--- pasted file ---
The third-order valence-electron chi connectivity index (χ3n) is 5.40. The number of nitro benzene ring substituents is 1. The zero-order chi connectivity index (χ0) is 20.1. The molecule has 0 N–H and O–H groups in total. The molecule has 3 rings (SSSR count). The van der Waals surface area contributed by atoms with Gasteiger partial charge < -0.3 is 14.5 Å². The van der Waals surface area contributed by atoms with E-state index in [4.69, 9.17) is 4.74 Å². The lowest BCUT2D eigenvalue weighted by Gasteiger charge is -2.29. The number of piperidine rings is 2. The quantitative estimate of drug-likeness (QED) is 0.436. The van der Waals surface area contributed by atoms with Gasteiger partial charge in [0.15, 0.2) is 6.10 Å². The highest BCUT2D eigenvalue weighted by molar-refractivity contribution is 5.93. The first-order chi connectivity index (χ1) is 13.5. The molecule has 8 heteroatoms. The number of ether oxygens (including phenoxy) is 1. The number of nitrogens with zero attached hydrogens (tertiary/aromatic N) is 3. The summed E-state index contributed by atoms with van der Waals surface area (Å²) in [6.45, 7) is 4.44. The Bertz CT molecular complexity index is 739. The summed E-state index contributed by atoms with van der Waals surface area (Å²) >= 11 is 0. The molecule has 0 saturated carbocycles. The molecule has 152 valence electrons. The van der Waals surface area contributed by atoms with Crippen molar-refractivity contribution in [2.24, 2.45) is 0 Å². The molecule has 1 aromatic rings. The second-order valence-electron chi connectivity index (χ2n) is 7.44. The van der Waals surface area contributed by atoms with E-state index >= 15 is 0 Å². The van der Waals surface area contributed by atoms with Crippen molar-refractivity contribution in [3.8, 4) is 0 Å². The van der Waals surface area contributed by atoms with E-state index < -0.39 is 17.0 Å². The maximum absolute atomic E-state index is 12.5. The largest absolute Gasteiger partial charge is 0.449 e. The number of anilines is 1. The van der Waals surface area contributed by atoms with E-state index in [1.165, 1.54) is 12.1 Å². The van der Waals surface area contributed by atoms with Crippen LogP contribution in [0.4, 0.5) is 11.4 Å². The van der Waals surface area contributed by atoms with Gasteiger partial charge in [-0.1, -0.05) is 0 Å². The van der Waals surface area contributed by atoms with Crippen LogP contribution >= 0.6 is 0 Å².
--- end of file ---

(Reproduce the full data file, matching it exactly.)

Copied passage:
The third-order valence-electron chi connectivity index (χ3n) is 5.40. The number of nitro benzene ring substituents is 1. The zero-order chi connectivity index (χ0) is 20.1. The molecule has 0 N–H and O–H groups in total. The molecule has 3 rings (SSSR count). The van der Waals surface area contributed by atoms with Gasteiger partial charge < -0.3 is 14.5 Å². The van der Waals surface area contributed by atoms with E-state index in [4.69, 9.17) is 4.74 Å². The lowest BCUT2D eigenvalue weighted by Gasteiger charge is -2.29. The number of piperidine rings is 2. The quantitative estimate of drug-likeness (QED) is 0.436. The van der Waals surface area contributed by atoms with Gasteiger partial charge in [0.15, 0.2) is 6.10 Å². The highest BCUT2D eigenvalue weighted by molar-refractivity contribution is 5.93. The first-order chi connectivity index (χ1) is 13.5. The molecule has 8 heteroatoms. The number of ether oxygens (including phenoxy) is 1. The number of nitrogens with zero attached hydrogens (tertiary/aromatic N) is 3. The summed E-state index contributed by atoms with van der Waals surface area (Å²) in [6.45, 7) is 4.44. The Bertz CT molecular complexity index is 739. The summed E-state index contributed by atoms with van der Waals surface area (Å²) >= 11 is 0. The molecule has 0 saturated carbocycles. The molecule has 152 valence electrons. The van der Waals surface area contributed by atoms with Crippen molar-refractivity contribution in [2.24, 2.45) is 0 Å². The molecule has 1 aromatic rings. The second-order valence-electron chi connectivity index (χ2n) is 7.44. The van der Waals surface area contributed by atoms with E-state index >= 15 is 0 Å². The van der Waals surface area contributed by atoms with Crippen molar-refractivity contribution in [3.8, 4) is 0 Å². The van der Waals surface area contributed by atoms with E-state index < -0.39 is 17.0 Å². The maximum absolute atomic E-state index is 12.5. The largest absolute Gasteiger partial charge is 0.449 e. The number of anilines is 1. The van der Waals surface area contributed by atoms with E-state index in [1.165, 1.54) is 12.1 Å². The van der Waals surface area contributed by atoms with Crippen LogP contribution in [0.4, 0.5) is 11.4 Å². The van der Waals surface area contributed by atoms with Gasteiger partial charge in [-0.1, -0.05) is 0 Å². The van der Waals surface area contributed by atoms with Crippen LogP contribution >= 0.6 is 0 Å².